It's an accounting term of some sort. I don't know if it's a technical term or just the term we use in our board meetings, but it describes what we 'actually' did with the money as opposed to what we said we'd do in the budget. We also use it to describe how much money 'actually' came in, in contrast to what was expected.
Wendell Berry has always been interested in actuals. He's one of the authors that always reminds me to get up and actually do something - because the solutions to the worlds problems lie, not in grand schemes, but in millions of individuals stepping up and taking actual responsibility in their lives. In a delightful essay, found in a delightful book, he writes, "That will-o'-the-wisp, the large scale solution to the large scale problem, which is so dear to governments, universities, and corporations, serves mostly to distract people from the small, private problems tha they may, in fact, have the power to solve."
This is especially potent in the wake of last night's speech on the state of our country, offered by president Bush. He spoke of grand ideas with respect to energy - and how we will, through technology and R&D tax credits, become a fuel cell based society, and reduce our dependency on foreign oil by 75% over the next twenty years.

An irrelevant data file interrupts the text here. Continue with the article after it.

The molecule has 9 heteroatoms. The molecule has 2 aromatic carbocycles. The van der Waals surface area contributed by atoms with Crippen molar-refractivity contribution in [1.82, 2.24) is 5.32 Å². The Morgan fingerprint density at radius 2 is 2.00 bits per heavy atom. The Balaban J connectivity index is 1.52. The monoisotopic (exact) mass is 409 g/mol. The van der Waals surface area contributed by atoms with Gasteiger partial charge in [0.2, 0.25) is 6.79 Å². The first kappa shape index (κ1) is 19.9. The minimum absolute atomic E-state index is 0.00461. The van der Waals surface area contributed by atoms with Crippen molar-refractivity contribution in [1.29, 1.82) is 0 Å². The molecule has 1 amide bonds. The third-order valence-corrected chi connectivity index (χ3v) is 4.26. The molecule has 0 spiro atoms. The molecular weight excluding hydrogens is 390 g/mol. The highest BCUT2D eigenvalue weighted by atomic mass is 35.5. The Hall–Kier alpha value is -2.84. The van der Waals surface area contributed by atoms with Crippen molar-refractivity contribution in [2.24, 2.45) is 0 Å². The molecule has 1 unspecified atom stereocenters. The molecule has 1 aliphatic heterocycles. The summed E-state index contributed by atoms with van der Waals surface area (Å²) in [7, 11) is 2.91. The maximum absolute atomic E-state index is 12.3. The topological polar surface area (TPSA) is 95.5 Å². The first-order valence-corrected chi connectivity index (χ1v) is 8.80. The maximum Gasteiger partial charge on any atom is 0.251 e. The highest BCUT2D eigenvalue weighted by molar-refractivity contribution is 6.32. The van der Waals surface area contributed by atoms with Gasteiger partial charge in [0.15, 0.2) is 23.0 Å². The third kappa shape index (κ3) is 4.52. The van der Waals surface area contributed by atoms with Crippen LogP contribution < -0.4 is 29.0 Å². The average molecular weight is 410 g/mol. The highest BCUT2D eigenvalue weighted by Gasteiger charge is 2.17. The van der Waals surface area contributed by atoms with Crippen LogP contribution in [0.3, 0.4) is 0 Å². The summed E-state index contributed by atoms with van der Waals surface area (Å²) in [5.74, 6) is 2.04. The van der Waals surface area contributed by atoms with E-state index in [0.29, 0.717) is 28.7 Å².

This, it seems to me, is precisely the kind of distraction about which Barry warns us: Grand ideas, dependent on someone else's ingenuity and initiative, have the effect of blinding me to the practical things I can do right now - things like taking the bus downtown, and riding my bike to work, and working locally towards safer bike paths, and turning down the thermostat (I like sweaters anyway), and supporting local agriculture so that less of my food comes makes the average 1200 mile journey to my plate, with its commensurate use of fossil fuels. I can take my own bag to the grocery store.
All these things are small. The counter argument goes like this: To make a real difference, such gestures would need to become habits of the whole populace. My response: Precisely- and perhaps we can move in that direction if our leaders cast a vision that calls for personal, small initiatives, rather than simply grand government schemes. Do you want the whole Berry essay? It's "Word and Flesh" beginning on p. 99. But maybe you don't need to read it all... maybe you don't need more thinking planning... maybe you need some actuals - actual conserving, actual hospitality, actual involvement in the well being of your neighborhood. Because it's the actuals, not the plans, that ultimately matter.